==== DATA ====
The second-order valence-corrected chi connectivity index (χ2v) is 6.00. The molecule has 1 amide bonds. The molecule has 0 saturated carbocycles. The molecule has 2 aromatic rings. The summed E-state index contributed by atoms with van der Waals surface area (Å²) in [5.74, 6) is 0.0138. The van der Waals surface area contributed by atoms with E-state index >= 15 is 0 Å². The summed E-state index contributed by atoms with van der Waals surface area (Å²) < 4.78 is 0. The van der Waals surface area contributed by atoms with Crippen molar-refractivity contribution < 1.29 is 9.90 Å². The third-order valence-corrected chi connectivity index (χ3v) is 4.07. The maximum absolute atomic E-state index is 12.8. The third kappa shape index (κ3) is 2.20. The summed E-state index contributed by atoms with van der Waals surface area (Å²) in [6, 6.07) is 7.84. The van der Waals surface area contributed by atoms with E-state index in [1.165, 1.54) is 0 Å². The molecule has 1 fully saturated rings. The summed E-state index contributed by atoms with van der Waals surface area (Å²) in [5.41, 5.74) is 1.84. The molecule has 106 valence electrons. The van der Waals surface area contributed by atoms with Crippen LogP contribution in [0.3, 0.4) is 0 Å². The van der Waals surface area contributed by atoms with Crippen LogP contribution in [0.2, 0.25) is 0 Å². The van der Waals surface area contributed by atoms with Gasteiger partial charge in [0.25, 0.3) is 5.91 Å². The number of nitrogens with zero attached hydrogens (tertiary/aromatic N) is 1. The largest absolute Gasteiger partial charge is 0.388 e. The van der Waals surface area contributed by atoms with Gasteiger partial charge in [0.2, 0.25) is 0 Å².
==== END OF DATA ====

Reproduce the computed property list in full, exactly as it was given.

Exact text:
The second-order valence-corrected chi connectivity index (χ2v) is 6.00. The molecule has 1 amide bonds. The molecule has 0 saturated carbocycles. The molecule has 2 aromatic rings. The summed E-state index contributed by atoms with van der Waals surface area (Å²) in [5.74, 6) is 0.0138. The van der Waals surface area contributed by atoms with E-state index >= 15 is 0 Å². The summed E-state index contributed by atoms with van der Waals surface area (Å²) < 4.78 is 0. The van der Waals surface area contributed by atoms with Crippen molar-refractivity contribution < 1.29 is 9.90 Å². The third-order valence-corrected chi connectivity index (χ3v) is 4.07. The maximum absolute atomic E-state index is 12.8. The third kappa shape index (κ3) is 2.20. The summed E-state index contributed by atoms with van der Waals surface area (Å²) in [6, 6.07) is 7.84. The van der Waals surface area contributed by atoms with E-state index in [1.165, 1.54) is 0 Å². The molecule has 1 fully saturated rings. The summed E-state index contributed by atoms with van der Waals surface area (Å²) in [5.41, 5.74) is 1.84. The molecule has 106 valence electrons. The van der Waals surface area contributed by atoms with Crippen LogP contribution in [0.3, 0.4) is 0 Å². The van der Waals surface area contributed by atoms with Crippen LogP contribution in [0.2, 0.25) is 0 Å². The van der Waals surface area contributed by atoms with Gasteiger partial charge in [0.25, 0.3) is 5.91 Å². The number of nitrogens with zero attached hydrogens (tertiary/aromatic N) is 1. The largest absolute Gasteiger partial charge is 0.388 e. The van der Waals surface area contributed by atoms with Gasteiger partial charge in [0.2, 0.25) is 0 Å².